Fall in love with cherry blossom season all over again in historic Kamakura.
Are you looking for a cherry blossom viewing experience that’s small in scale but big on history? Then consider coastal Kamakura, a small but mighty city just a day’s jaunt away from Tokyo. With a population of under 200,000, Kamakura was once the feudal capital of Japan and has a rich story to tell.
Kamakura is a wonderful place to enjoy hanami, cherry blossom viewing. What better way to celebrate the fleeting beauty of Japan’s blossoms than to do so in a city steeped in such an enduring history? Check out the stunning pink views leading up to Tsurugaoka Hachimangu Shrine. The shrine is dedicated to Hachiman, the god of samurai, and visitors approach the shrine through a wide path marked by multiple red torii gates—and nearly 300 cherry blossom trees. For the best views, head to the shrine’s Genpei Pond and enjoy the gorgeous blooms reflecting off calm waters. There are also wonderful views and smaller crowds at Kenchoji, the best of Kamakura’s “Five Great Temples.” Cherry blossom viewing season is generally from mid-March to early April, but if you happen to be in Kamakura a little earlier, it’s worth going to Hase-dera, a Buddhist temple dating back to the eighth century, which is known to get some blooms as early as February.
A major springtime event is the Kamakura matsuri, a week-long festival held from the second to the third Sunday in April to celebrate the city’s history. One highlight of the festival is the Shizu no Mai (which takes place at Tsurugaoka Hachimangu), a dance performance of a tragic falling-out between two military brothers: the shogun, Yoritomo, and his younger brother, Yoshitsune. Yoshitsune was forced to flee the city, leaving behind his lover, the court dancer Shizuka-gozen. Heartbroken by her loss, and yet forced to dance for the older brother, she defiantly expressed her undying love for Yoshitsune on the stage. This moving story from eight centuries ago is recreated each year at the festival. Another wildly popular event is the yabusame tournament held on the final day of festival week, where traditionally dressed archers on horseback show off their samurai skills by shooting arrows at a target while riding at a full-on gallop. Talk about multitasking!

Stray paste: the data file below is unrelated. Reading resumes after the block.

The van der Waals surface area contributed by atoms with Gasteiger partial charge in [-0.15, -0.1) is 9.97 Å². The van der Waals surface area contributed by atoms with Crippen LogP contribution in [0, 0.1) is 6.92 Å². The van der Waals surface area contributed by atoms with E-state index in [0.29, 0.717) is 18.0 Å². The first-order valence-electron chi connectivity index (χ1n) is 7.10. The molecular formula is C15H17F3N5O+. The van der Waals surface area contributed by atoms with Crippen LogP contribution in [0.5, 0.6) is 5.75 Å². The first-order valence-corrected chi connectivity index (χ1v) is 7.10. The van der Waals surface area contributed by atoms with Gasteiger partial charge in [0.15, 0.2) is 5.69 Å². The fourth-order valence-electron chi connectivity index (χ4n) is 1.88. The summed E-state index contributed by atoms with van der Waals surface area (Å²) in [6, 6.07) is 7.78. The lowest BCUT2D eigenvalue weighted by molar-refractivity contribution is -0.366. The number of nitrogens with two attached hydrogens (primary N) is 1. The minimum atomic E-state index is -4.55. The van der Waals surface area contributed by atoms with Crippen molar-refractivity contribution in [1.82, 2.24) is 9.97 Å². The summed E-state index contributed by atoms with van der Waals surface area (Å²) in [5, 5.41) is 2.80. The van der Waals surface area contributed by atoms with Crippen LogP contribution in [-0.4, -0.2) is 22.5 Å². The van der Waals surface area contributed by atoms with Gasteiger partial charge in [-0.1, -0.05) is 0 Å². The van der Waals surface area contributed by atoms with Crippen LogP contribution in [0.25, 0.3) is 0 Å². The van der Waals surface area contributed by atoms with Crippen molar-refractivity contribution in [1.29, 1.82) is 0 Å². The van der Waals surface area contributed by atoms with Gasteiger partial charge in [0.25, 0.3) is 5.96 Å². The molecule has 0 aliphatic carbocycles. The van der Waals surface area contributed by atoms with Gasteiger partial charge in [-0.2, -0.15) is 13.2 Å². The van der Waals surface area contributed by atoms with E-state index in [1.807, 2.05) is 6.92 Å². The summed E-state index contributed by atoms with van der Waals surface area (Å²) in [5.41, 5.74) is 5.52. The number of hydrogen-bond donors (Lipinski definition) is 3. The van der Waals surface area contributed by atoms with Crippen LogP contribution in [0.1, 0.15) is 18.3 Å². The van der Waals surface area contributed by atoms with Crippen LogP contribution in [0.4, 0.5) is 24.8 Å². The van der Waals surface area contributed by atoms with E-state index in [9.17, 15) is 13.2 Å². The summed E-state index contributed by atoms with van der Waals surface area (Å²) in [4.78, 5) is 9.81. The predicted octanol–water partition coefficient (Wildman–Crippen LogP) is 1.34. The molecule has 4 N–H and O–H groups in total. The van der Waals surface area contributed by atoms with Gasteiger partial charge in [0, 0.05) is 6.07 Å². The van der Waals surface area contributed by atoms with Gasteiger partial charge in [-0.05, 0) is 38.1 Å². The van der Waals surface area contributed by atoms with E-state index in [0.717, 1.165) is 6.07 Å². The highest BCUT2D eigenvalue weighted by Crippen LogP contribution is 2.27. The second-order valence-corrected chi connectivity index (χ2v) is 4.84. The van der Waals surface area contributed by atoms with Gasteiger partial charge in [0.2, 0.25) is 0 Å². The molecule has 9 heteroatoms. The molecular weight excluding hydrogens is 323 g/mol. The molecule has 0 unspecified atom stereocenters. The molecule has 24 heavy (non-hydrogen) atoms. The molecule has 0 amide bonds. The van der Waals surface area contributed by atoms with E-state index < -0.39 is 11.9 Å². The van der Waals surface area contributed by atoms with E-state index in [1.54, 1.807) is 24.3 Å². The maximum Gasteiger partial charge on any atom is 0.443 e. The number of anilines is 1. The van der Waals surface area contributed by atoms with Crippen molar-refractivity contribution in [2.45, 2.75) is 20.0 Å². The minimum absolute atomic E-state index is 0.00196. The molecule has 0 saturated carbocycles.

There are a wealth of other traditional experiences to be had before and after the festival, including flower arranging classes at the Buddhist temple, Tokeiji, which is known as the “divorce temple” because it was originally a nunnery, and a refuge for women fleeing their husbands. Women who stayed long enough were considered divorced, thus the temple’s nickname—but don’t worry, you don’t need to be a divorcee to join their flower arrangement classes.
Can you Kamakura like a boss?
wash your money at Zeniarai Beaten
The shrine water purifies and possibly multiplies your money. Bigger travel budget, anyone?
pass up the purple potato
Try Kamakura’s Murasaki imo korokke, a hot fritter that’s crispy outside, colourful inside.
aim to be early for the archery tournament
It’s extremely popular, so you’ll need to grab a spot well ahead of time.
Illustration by Chieko Watanabe